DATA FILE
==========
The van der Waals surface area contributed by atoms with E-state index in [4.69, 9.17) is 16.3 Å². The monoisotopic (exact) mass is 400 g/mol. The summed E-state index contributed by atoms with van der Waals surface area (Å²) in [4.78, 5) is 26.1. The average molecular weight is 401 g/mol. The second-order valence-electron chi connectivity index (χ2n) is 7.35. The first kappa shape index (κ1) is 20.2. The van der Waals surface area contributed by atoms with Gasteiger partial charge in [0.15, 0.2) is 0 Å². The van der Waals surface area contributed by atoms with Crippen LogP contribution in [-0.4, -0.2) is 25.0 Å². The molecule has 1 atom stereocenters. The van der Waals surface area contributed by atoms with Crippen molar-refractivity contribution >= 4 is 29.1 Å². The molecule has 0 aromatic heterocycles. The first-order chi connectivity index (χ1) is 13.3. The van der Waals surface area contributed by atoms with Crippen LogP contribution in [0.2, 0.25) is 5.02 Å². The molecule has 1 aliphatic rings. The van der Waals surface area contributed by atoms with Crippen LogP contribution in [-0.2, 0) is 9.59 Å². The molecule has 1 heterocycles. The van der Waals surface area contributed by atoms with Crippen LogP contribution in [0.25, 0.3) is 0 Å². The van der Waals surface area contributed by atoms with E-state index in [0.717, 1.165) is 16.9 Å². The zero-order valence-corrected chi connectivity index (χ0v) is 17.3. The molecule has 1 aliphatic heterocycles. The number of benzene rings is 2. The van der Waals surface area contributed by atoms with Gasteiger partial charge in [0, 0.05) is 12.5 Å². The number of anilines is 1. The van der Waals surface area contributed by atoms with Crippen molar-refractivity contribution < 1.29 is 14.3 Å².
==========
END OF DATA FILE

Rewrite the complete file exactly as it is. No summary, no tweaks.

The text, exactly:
The van der Waals surface area contributed by atoms with E-state index in [4.69, 9.17) is 16.3 Å². The monoisotopic (exact) mass is 400 g/mol. The summed E-state index contributed by atoms with van der Waals surface area (Å²) in [4.78, 5) is 26.1. The average molecular weight is 401 g/mol. The second-order valence-electron chi connectivity index (χ2n) is 7.35. The first kappa shape index (κ1) is 20.2. The van der Waals surface area contributed by atoms with Gasteiger partial charge in [0.15, 0.2) is 0 Å². The van der Waals surface area contributed by atoms with Crippen LogP contribution in [-0.4, -0.2) is 25.0 Å². The molecule has 1 atom stereocenters. The van der Waals surface area contributed by atoms with Crippen molar-refractivity contribution >= 4 is 29.1 Å². The molecule has 0 aromatic heterocycles. The first-order chi connectivity index (χ1) is 13.3. The van der Waals surface area contributed by atoms with Crippen LogP contribution in [0.2, 0.25) is 5.02 Å². The molecule has 1 aliphatic rings. The van der Waals surface area contributed by atoms with Crippen LogP contribution in [-0.2, 0) is 9.59 Å². The molecule has 1 heterocycles. The van der Waals surface area contributed by atoms with Crippen LogP contribution in [0.25, 0.3) is 0 Å². The van der Waals surface area contributed by atoms with E-state index in [0.717, 1.165) is 16.9 Å². The zero-order valence-corrected chi connectivity index (χ0v) is 17.3. The molecule has 1 aliphatic heterocycles. The number of benzene rings is 2. The van der Waals surface area contributed by atoms with Gasteiger partial charge in [0, 0.05) is 12.5 Å². The number of anilines is 1. The van der Waals surface area contributed by atoms with Crippen molar-refractivity contribution < 1.29 is 14.3 Å².